History of Afghanistan

You can't get away from hearing about Afghanistan. Turn on the TV, the radio, open a newspaper and it's Afghanistan this, Afghanistan that. In case you're not sure what to believe about this country, here are the simple facts. No mumbo jumbo.

Famous Afghans

Meena: Born in the capital city of Kabul, she is only known by her first name. Meena left university in the 1970s to organize and educate women. She founded the Revolutionary Association of the Women of Afghanistan (RAWA), created a bilingual magazine that advocated women's rights, established schools for refugee children, started a women's hospital and a center in Pakistan where women could sell crafts to support themselves. Meena was assassinated in Quetta, Pakistan in 1987. She was 30.
Khushal Khan Khattak: Khushal Khan Khattak was born in 1613. He was a famous Afghan warrior, poet and tribal chief of the Khatak tribe. He was kept prisoner in the Gwaliar fortress in Delhi. When he was allowed to return home to Peshawar, he persuaded the Afghans to fight the Mongols who had invaded their land. He died in 1690. His grave says, "I have taken up the sword to defend the pride of the Afghan, I am Khushal Khattak, the honorable man of the age."
Osama Bin Laden: This stinkin' rich businessman was actually born in Saudi Arabia (to one of that country's wealthiest families) and not in Afghanistan. The US managed to get him exiled from his home country and right now he's thought to be hiding out in Afghanistan. He's wanted by the FBI for organizing the September 11th terrorist attacks.

A Brief History od Afghanistan

Afghanistan has been at war for hundreds of years. The country was first invaded by Asians about 1500 B.C. and then by the Persians. Alexander the Great conquered most of Afghanistan about 330 B.C. Since then, Arab Muslims, Mongols, the United Kingdom and Russia have all fought for control of the country. In 1919, the British bowed out and Afghanistan became independent.

In the late 1970s came invasion by the Soviet Union but it wasn't long before the locals rebelled - they didn't like the communistic policies. The Soviet Union sent in thousands of troops to battle it out with the rebels who called themselves mujaheddin, which means holy warriors. The Soviets had better equipment but the mujaheddin was supported and armed by the United States. In 1988, the Soviet troops began retreating from Afghanistan. Eventually, the mujaheddin overthrew the government. Several different coalitions began governing the country but they fought amongst themselves so things weren't stable.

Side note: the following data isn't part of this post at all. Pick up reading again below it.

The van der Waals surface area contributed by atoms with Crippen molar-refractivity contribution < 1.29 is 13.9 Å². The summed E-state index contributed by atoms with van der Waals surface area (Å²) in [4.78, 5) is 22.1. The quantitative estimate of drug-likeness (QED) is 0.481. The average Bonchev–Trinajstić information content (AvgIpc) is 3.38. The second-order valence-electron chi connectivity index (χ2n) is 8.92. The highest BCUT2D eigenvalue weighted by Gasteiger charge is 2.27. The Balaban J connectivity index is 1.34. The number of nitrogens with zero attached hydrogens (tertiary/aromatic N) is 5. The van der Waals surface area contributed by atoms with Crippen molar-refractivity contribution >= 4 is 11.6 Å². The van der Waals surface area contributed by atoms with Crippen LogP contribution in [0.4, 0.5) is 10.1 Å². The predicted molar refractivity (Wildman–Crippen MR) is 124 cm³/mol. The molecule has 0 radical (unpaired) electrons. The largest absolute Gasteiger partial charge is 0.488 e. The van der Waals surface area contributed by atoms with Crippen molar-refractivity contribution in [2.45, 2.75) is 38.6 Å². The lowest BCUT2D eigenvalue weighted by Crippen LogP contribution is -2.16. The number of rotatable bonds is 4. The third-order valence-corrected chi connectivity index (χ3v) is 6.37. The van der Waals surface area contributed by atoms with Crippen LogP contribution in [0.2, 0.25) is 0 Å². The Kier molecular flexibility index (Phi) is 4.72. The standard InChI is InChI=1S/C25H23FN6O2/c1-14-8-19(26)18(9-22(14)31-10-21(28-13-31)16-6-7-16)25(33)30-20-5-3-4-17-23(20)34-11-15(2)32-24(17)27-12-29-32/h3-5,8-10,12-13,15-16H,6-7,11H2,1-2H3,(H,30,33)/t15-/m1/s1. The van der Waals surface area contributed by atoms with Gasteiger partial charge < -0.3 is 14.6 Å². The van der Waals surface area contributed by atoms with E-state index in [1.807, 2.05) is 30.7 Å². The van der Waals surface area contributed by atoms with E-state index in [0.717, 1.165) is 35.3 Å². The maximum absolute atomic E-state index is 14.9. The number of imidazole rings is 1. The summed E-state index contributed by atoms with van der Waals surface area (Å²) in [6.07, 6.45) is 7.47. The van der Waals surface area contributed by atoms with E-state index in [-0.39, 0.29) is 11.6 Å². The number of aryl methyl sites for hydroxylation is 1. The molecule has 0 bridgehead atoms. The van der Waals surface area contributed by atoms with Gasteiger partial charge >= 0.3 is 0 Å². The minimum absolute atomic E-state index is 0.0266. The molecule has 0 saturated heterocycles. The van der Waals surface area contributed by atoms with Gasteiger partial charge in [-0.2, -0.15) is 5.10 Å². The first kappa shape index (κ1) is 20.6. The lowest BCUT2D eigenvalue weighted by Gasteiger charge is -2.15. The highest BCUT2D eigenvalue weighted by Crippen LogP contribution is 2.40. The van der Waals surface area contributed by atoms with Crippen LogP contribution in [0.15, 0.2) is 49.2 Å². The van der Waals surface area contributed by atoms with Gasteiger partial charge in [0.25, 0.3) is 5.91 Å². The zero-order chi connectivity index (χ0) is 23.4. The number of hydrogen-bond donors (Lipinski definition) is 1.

Who Are the Taliban?

By the late 1990s, a group of fundamentalist Islamic fighters called the Taliban had taken control of most of Afghanistan. The Taliban ("talib" is Pashto for 'religious student' or 'seeker of knowledge') were backed by Pakistan when they walked into Kabul, the capital of Afghanistan. They executed the former communist president and hung his body up for everyone to see. The Taliban controlled more than 90 percent of Afghanistan until the United States removed them from power in 2002, following the September 11th terrorist attacks.

Afghan Critters

Five-toed Dwarf Jerboa: Picture a gerbil. Now put really long hind legs on that gerbil and you have a five-toed jerboa. Jerboas are not related to gerbils but they look a lot like them. These fuzzy, hopping guys are rodents that live in dry, almost desert-like regions.
Ibex: This animal is kind of like a goat but is larger and the horns are much longer. The horns can grow as long as three feet (almost one meter) and are nicely curved with several rings or ridges. If you're a Capricorn or know someone who is, look up the sign. The goat looks like an ibex.
Marbled Polecat: This small mammal belongs to the weasel family. It eats mice, rats and other rodents, fish, reptiles, insects and fruit. It usually lives alone in an underground burrow. Don't frighten a polecat. Just like skunks, polecats spray a nasty-smelling fluid from scent glands under the tail.

Afghanistan - Did U Know?